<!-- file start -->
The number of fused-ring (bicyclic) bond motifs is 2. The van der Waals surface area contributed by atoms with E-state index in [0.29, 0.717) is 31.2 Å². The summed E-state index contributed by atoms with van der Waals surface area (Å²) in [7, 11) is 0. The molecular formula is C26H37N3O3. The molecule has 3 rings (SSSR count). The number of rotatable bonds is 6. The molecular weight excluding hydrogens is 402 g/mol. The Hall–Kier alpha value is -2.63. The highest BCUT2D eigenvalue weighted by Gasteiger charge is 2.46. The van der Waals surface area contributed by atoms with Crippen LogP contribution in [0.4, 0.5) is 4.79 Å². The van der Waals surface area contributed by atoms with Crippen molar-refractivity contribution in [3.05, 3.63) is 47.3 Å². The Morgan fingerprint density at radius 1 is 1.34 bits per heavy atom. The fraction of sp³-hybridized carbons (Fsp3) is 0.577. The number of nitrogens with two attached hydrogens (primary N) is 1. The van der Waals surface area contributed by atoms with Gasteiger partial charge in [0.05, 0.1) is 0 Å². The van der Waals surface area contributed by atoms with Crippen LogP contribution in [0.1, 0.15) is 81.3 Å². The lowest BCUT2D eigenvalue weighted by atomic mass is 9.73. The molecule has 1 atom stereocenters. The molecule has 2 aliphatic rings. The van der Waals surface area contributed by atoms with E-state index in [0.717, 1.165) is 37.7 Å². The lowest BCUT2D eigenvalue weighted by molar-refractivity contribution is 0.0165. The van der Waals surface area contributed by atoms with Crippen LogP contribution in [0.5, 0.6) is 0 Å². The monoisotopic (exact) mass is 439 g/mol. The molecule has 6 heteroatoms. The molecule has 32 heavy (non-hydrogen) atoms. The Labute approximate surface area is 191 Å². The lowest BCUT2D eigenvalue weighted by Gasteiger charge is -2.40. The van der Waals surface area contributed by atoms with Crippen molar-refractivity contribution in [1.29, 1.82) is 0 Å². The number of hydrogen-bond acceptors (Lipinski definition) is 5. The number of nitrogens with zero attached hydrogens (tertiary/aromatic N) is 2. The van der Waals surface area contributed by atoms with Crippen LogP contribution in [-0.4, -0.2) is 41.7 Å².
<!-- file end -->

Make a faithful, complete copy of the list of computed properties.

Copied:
The number of fused-ring (bicyclic) bond motifs is 2. The van der Waals surface area contributed by atoms with E-state index in [0.29, 0.717) is 31.2 Å². The summed E-state index contributed by atoms with van der Waals surface area (Å²) in [7, 11) is 0. The molecular formula is C26H37N3O3. The molecule has 3 rings (SSSR count). The number of rotatable bonds is 6. The molecular weight excluding hydrogens is 402 g/mol. The Hall–Kier alpha value is -2.63. The highest BCUT2D eigenvalue weighted by Gasteiger charge is 2.46. The van der Waals surface area contributed by atoms with Crippen LogP contribution in [0.4, 0.5) is 4.79 Å². The van der Waals surface area contributed by atoms with Crippen molar-refractivity contribution in [3.05, 3.63) is 47.3 Å². The Morgan fingerprint density at radius 1 is 1.34 bits per heavy atom. The fraction of sp³-hybridized carbons (Fsp3) is 0.577. The number of nitrogens with two attached hydrogens (primary N) is 1. The van der Waals surface area contributed by atoms with Gasteiger partial charge in [0.05, 0.1) is 0 Å². The van der Waals surface area contributed by atoms with Crippen LogP contribution in [0.1, 0.15) is 81.3 Å². The lowest BCUT2D eigenvalue weighted by atomic mass is 9.73. The molecule has 1 atom stereocenters. The molecule has 2 aliphatic rings. The van der Waals surface area contributed by atoms with E-state index in [0.717, 1.165) is 37.7 Å². The lowest BCUT2D eigenvalue weighted by molar-refractivity contribution is 0.0165. The van der Waals surface area contributed by atoms with Crippen LogP contribution in [0.5, 0.6) is 0 Å². The monoisotopic (exact) mass is 439 g/mol. The molecule has 6 heteroatoms. The molecule has 32 heavy (non-hydrogen) atoms. The Labute approximate surface area is 191 Å². The lowest BCUT2D eigenvalue weighted by Gasteiger charge is -2.40. The van der Waals surface area contributed by atoms with Crippen molar-refractivity contribution in [1.29, 1.82) is 0 Å². The number of hydrogen-bond acceptors (Lipinski definition) is 5. The number of nitrogens with zero attached hydrogens (tertiary/aromatic N) is 2. The van der Waals surface area contributed by atoms with Crippen LogP contribution in [-0.4, -0.2) is 41.7 Å².